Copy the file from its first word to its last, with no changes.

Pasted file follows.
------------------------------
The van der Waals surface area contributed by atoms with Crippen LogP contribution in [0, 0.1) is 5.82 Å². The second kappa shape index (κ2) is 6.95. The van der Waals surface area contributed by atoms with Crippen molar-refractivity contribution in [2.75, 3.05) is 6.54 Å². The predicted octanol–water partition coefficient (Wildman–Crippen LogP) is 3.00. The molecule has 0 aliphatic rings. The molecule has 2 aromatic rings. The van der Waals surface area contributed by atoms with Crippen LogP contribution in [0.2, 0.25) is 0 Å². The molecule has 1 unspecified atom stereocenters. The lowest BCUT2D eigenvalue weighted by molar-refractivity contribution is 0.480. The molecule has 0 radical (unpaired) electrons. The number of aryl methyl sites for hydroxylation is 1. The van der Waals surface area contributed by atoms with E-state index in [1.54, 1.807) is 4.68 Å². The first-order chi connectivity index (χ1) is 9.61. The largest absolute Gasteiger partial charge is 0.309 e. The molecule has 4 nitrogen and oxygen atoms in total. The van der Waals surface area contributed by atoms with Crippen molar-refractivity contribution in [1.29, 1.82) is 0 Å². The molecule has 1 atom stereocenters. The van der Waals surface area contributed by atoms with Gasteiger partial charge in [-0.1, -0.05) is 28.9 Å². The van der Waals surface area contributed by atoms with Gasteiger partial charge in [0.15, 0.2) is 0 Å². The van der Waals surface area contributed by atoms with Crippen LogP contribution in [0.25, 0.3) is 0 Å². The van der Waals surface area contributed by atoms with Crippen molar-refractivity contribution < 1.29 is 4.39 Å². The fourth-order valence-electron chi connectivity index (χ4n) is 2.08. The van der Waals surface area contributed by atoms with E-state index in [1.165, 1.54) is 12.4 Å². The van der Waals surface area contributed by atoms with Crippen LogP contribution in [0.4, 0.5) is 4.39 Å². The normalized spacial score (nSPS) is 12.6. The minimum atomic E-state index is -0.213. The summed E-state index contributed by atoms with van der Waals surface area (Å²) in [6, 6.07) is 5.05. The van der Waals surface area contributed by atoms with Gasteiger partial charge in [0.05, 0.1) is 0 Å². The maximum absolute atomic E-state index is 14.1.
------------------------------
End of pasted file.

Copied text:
The van der Waals surface area contributed by atoms with Crippen LogP contribution in [0, 0.1) is 5.82 Å². The second kappa shape index (κ2) is 6.95. The van der Waals surface area contributed by atoms with Crippen molar-refractivity contribution in [2.75, 3.05) is 6.54 Å². The predicted octanol–water partition coefficient (Wildman–Crippen LogP) is 3.00. The molecule has 0 aliphatic rings. The molecule has 2 aromatic rings. The van der Waals surface area contributed by atoms with Crippen LogP contribution in [0.2, 0.25) is 0 Å². The molecule has 1 unspecified atom stereocenters. The lowest BCUT2D eigenvalue weighted by molar-refractivity contribution is 0.480. The molecule has 0 radical (unpaired) electrons. The number of aryl methyl sites for hydroxylation is 1. The van der Waals surface area contributed by atoms with E-state index in [1.54, 1.807) is 4.68 Å². The first-order chi connectivity index (χ1) is 9.61. The largest absolute Gasteiger partial charge is 0.309 e. The molecule has 4 nitrogen and oxygen atoms in total. The van der Waals surface area contributed by atoms with Crippen molar-refractivity contribution in [1.29, 1.82) is 0 Å². The molecule has 1 atom stereocenters. The van der Waals surface area contributed by atoms with Gasteiger partial charge in [-0.1, -0.05) is 28.9 Å². The van der Waals surface area contributed by atoms with Gasteiger partial charge in [0.15, 0.2) is 0 Å². The van der Waals surface area contributed by atoms with Crippen LogP contribution in [0.25, 0.3) is 0 Å². The van der Waals surface area contributed by atoms with Crippen molar-refractivity contribution < 1.29 is 4.39 Å². The fourth-order valence-electron chi connectivity index (χ4n) is 2.08. The van der Waals surface area contributed by atoms with E-state index in [1.165, 1.54) is 12.4 Å². The van der Waals surface area contributed by atoms with Crippen LogP contribution in [0.4, 0.5) is 4.39 Å². The normalized spacial score (nSPS) is 12.6. The minimum atomic E-state index is -0.213. The summed E-state index contributed by atoms with van der Waals surface area (Å²) in [6, 6.07) is 5.05. The van der Waals surface area contributed by atoms with Gasteiger partial charge in [0.05, 0.1) is 0 Å². The maximum absolute atomic E-state index is 14.1.